It was Fitzgerald who approached Hoey about the program, the first selectman said. Even though a single town acts as the grant applicant, Fitzgerald envisions a program with services spread along the Shoreline, she said.
Hoey “has been a strong partner, coming to the table with that mindset,” Fitzgerald said. .
The funding creates three full-time and two part-time positions, according to Fitzgerald’s presentation.
One of the diversion specialists, who will conduct CAN assessments for those in need, is slated to work out of Guilford’s Women & Family Life Center, Program Director Wendy DeLucca said.
Though that employee technically will be employed by the Beth-El Center, the Women & Family Life Center, which works closely with Branford, Guilford and Madison Social Services, will help the specialist make connections with local agencies and identify appropriate resources for those in need, DeLucca said.
The employee will be mobile, and able to go out in the community and meet people on-site, DeLucca said. That limits problems a lack of transportation might cause for those in need, she noted.
“We’re very excited to be part of this,” DeLucca said. “This is a collaborative effort.”
DeLucca believes the program is bringing “greater attention to ... the needs of the Shoreline that, I think, go unnoticed.”
The reasons for homelessness are so varied, DeLucca said, that the issue crosses socio-economic strata — and town lines.
Guilford and United Way are partnering with other community groups, too, such as the Branford Community Dining Room, as well as Columbus House and New Reach in New Haven, Fitzgerald said.
Overall, the project aims to embed resources throughout the Shoreline community, Hoey said.
Another important piece of the program is coordination with local landlords — the funding covers a part-time housing specialist who will work with them.
That employee will “cultivate relationships with local landlords” and work to “increase the pool of landlords that have affordable units,” Fitzgerald said.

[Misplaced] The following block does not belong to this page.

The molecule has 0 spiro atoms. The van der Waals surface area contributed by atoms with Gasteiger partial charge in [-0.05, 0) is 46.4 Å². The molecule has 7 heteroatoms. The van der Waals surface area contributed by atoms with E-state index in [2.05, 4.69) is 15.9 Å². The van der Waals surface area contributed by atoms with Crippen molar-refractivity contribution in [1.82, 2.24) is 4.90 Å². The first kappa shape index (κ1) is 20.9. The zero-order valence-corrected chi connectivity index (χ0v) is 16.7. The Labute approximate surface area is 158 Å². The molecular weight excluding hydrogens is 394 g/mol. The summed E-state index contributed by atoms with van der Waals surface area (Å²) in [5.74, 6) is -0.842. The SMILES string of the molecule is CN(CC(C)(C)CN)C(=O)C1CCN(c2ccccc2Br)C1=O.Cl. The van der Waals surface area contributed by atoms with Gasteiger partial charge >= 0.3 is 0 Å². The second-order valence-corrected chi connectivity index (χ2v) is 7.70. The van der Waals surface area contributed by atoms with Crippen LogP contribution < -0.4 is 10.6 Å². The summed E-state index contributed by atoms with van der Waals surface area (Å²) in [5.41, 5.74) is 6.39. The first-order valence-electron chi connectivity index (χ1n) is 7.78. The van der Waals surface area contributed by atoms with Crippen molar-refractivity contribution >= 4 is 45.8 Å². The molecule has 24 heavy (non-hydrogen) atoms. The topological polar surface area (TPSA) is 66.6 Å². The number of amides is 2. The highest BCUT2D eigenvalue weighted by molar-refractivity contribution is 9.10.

Low credit scores, eviction histories and criminal records can make it difficult for people to find housing, Fitzgerald said. She hopes “having the resources of the CAN … will alleviate some of the fears that landlords feel when taking in a family with that kind of history.”
For families who run out of options, the shelter diversion program will connect them to shelters in places such as New Haven and Milford, Fitzgerald said.
Fitzgerald acknowledged that in addition to services such as the shelter diversion program, the availability of affordable housing also is a vital factor in helping people stay in or return to their communities.
“That’s another area where I think [Matt Hoey]’s been a leader in the community,” she said.
In August, Guilford’s Board of Selectmen authorized Hoey to negotiate an agreement with a developer for a plan to build affordable housing units on the Woodruff property, meeting minutes indicate.
Hoey hopes to wrap up those negotiations next month, he said.
Guilford also participates in a Housing Rehabilitation Program. Last year, it was awarded $440,000 toward health and safety repairs on households whose occupants meet a certain low-income threshold, Hoey said.
Sixteen houses currently are benefitting from the funding, the Hoey said. “There are pockets of need in this community that most people don’t see,” he said.
As for the newest way to meet those needs, Fitzgerald hopes to have the Shelter Diversion Program positions filled by the start of next year at the latest, she said.